Vairagya means sacrifice, and though these are dirty words to some, they are absolutely crucial to all religious life.

Though religion should be natural, the Gita tells us that there is some advantage to seeking happiness in the mode of goodness--i.e.

"Good pleasure is the pleasure that endures
Banishing pain for aye; bitter at first
As poison to the soul, but afterward
Sweet as the taste of Amrit. Drink of that.
It springeth in the Spirit's deep content."

We sometimes hear people say that the lover gladly suffers pain, that such pain is not endured but welcomed, but this is a romantic way of approaching the matter. The fact is that it is still pain, and it is still sacrifice, even if one accepts it out of love. The Dark Night of the Soul is not some romantic lark, but real pain, real doubt, real darkness.

To persist in one's spiritual quest in spite of this darkness is called vairagya, which I shall here define as the use of the intelligence to resist what is apparently attractive--even liberation--but is in fact an obstacle to the true function of the soul.

This is a necessary part of spiritual life, no matter where you are situated, but it is especially important for young and energetic practitioners, who need to channel their energies effectively.

That is why I would never eliminate vairagya or renunciation from the spiritual equation. But false renunciation is most likely to be of only indirect value--like parent-imposed piano or ballet lessons in childhood. Actually, "discipline" does have an independent value, because, like money or talent, it can be used in Krishna's service.

Maybe I should call this "a touch of Freud," because one of his big ideas was sublmation (very yogic): psychic energy is fundamentally wild and unrefined--it would immediately be flushed down the toilet of unrestricted sense indulgence unless controlled and given direction, i.e., drawn upwards. (uddhared AtmanAtmAnaM nAtmAnam avasAdayet).

Modern society's most liberal wing beginning with Rousseau repudiates this idea in favor of a more naturalistic concept--based on the belief that one evolves naturally toward the good. And yet, we still admire those who say, "Success is 1% inspiration and 99% perspiration." Talent must be combined with effort. Praktana-samskara must be combined with Adhunika-samskara (sadhana).

This is where this post ties in with the previous one: That 99% perspiration is not always going to look very natural, and it may even give the appearance of hard-heartedness when one does not allow any obstacle to stand in the way of one's goal. But you have to recognize the essential role of discipline in nearly all human achievement, including or even especially bhakti.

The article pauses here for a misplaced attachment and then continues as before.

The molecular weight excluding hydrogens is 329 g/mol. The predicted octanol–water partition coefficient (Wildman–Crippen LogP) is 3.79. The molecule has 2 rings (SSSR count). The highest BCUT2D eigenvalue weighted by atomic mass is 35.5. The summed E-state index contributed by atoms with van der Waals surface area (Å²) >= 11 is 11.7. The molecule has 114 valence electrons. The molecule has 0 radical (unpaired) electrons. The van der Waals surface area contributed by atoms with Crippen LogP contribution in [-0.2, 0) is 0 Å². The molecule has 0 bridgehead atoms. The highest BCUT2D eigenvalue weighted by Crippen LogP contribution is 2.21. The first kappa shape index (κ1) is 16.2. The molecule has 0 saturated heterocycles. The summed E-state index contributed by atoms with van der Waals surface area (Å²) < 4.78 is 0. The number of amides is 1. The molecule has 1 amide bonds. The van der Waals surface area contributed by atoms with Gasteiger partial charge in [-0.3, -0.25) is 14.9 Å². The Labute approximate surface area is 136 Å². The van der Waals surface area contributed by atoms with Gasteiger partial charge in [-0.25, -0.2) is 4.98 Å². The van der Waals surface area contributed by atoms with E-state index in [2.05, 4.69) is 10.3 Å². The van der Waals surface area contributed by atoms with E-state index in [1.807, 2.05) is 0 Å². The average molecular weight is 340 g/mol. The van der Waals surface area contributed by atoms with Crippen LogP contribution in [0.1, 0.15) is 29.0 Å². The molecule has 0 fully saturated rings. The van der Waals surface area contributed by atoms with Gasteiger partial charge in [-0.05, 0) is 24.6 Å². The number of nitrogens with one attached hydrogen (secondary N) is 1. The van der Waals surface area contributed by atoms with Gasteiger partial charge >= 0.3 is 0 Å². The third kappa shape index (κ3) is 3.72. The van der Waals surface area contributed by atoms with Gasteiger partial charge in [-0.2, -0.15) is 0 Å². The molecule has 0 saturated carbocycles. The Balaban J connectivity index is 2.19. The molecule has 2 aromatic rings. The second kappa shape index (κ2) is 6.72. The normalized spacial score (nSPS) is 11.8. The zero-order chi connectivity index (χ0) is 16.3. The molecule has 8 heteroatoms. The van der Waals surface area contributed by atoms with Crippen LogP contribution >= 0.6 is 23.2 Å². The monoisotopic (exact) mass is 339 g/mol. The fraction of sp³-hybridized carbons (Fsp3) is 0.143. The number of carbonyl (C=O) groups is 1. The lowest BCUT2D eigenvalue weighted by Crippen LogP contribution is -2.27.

babu - Wed, 01 Sep 2004 19:28:38 +0530
Marx was quite a poet but did he know it?

And yes, there was an element of alienation in my discussion but more so there was a discovery of innocence. Yes, it doesn't take long to figure out there is suffering in this world. Kudos to Buddha and all the religionists! But is that suffering in this world God's intent or is it our creation?

Gaudiya Vaishnavas treat this world as if its not our real home as this is a place of suffering and the point of life is to become pure Krishna bhakta and then at the time of death, to go to this other place that is our real home and of our real nature as Krishna's servant is our real nature. And yet Radha and Krishna amongst many others had these wonderful pastimes here in this world (a more refined understanding is that Gokula Brindaban are not of this world) which suggests to some degree that the idea is not so much to leave this world but to not be of this world...hate, greed...etc. Godliness is a question of heart and consciousness and not of place. This idea of other worldliness is mirrored in western Christian understanding where the idea is to go to heaven. But too, it is very much suggested in Biblical understanding that all of this suffering was very unnecessary if we stayed the course of innocence and didn't taste of the fruit of knowledge that led us astray. And it wasn't that knowledge was such a bad thing in itself but it was not a purposeful toy for these youngsters in the garden. Knowledge in its ability to create potent weapons of mass destruction that threaten our very existence is the most ominous sign of this event. But too, the full story innocences's loss is a tale that only the poets can tell. And we are all poets even if we don't know it. And so Jesus came and shed his blood to righten the ship of humanity that had gone astray. To return to humanity that which it had lost, innocence. To mirror innocence so we could see it in ourselves.

So when I spoke of this construction worker... I actually had in mind Andy Clausen from the night before as the film festival was about the relationship between Allan Ginsburg and Andy Clausen. Andy Clausen was a construction worker, longshoreman, oil rig worker who came across and read Jack Kerouac's book, "On the Road" and thought I can do that as in hit the road and live the life of a beat. He hit the road, and wrote of his experiences and as well continued to work as heavy laborer. Allan Ginsburg came across his poetry and loved it...I will find some of his quotes on it when I get a chance but the fascinating aspect of the relationship is this Allan Ginsburg intellectual poet and this earthy laborer poet Andy Clausen who just had a blast as well as a deep love in each other's company. But Andy was not this construction worker wanting to be a poet as perhaps you misunderstood but a poet who understood and felt his roots into the human experience was fed through this position of having a strong back and moving and lifting things in industrial culture that people with strong backs do. Something he was not so fast to give up until his back finally did weaken. Today, Andy Clausen teaches poetry and writing in prisons and n.y.c. public schools. Andy Clausen teaches poetry walking down the street breathing the air.